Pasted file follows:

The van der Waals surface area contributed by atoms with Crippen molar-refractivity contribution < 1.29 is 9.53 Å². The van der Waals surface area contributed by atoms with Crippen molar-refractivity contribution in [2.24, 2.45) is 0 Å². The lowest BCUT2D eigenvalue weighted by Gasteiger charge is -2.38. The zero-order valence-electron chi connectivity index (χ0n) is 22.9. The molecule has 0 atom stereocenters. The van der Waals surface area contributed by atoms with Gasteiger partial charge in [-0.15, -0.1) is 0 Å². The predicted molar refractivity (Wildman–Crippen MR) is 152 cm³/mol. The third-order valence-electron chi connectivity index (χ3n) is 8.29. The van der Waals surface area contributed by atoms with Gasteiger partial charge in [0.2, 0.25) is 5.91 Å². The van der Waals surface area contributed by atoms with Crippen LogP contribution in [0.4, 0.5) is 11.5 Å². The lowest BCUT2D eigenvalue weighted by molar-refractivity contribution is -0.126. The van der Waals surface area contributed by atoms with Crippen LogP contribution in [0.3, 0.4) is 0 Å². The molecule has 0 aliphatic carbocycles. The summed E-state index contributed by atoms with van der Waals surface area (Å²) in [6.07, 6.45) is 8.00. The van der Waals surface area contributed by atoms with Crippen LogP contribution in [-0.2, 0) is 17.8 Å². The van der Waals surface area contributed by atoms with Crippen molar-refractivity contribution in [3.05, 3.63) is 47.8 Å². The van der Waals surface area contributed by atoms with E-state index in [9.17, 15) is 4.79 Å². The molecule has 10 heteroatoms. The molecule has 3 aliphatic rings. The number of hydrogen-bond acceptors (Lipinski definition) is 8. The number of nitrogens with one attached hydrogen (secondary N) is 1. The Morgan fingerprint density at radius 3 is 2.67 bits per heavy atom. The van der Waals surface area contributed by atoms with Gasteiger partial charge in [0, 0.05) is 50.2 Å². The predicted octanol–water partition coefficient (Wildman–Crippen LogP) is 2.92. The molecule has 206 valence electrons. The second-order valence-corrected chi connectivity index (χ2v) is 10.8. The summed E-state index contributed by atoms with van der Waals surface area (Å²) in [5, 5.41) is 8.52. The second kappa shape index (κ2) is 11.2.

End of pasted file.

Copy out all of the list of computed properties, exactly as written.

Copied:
The van der Waals surface area contributed by atoms with Crippen molar-refractivity contribution < 1.29 is 9.53 Å². The van der Waals surface area contributed by atoms with Crippen molar-refractivity contribution in [2.24, 2.45) is 0 Å². The lowest BCUT2D eigenvalue weighted by Gasteiger charge is -2.38. The zero-order valence-electron chi connectivity index (χ0n) is 22.9. The molecule has 0 atom stereocenters. The van der Waals surface area contributed by atoms with Gasteiger partial charge in [-0.15, -0.1) is 0 Å². The predicted molar refractivity (Wildman–Crippen MR) is 152 cm³/mol. The third-order valence-electron chi connectivity index (χ3n) is 8.29. The van der Waals surface area contributed by atoms with Gasteiger partial charge in [0.2, 0.25) is 5.91 Å². The van der Waals surface area contributed by atoms with Crippen LogP contribution in [0.4, 0.5) is 11.5 Å². The lowest BCUT2D eigenvalue weighted by molar-refractivity contribution is -0.126. The van der Waals surface area contributed by atoms with Crippen LogP contribution in [0.3, 0.4) is 0 Å². The molecule has 0 aliphatic carbocycles. The summed E-state index contributed by atoms with van der Waals surface area (Å²) in [6.07, 6.45) is 8.00. The van der Waals surface area contributed by atoms with Crippen LogP contribution in [-0.2, 0) is 17.8 Å². The van der Waals surface area contributed by atoms with Crippen molar-refractivity contribution in [3.05, 3.63) is 47.8 Å². The van der Waals surface area contributed by atoms with E-state index in [9.17, 15) is 4.79 Å². The molecule has 10 heteroatoms. The molecule has 3 aliphatic rings. The number of hydrogen-bond acceptors (Lipinski definition) is 8. The number of nitrogens with one attached hydrogen (secondary N) is 1. The Morgan fingerprint density at radius 3 is 2.67 bits per heavy atom. The van der Waals surface area contributed by atoms with Gasteiger partial charge in [0, 0.05) is 50.2 Å². The predicted octanol–water partition coefficient (Wildman–Crippen LogP) is 2.92. The molecule has 206 valence electrons. The second-order valence-corrected chi connectivity index (χ2v) is 10.8. The summed E-state index contributed by atoms with van der Waals surface area (Å²) in [5, 5.41) is 8.52. The second kappa shape index (κ2) is 11.2.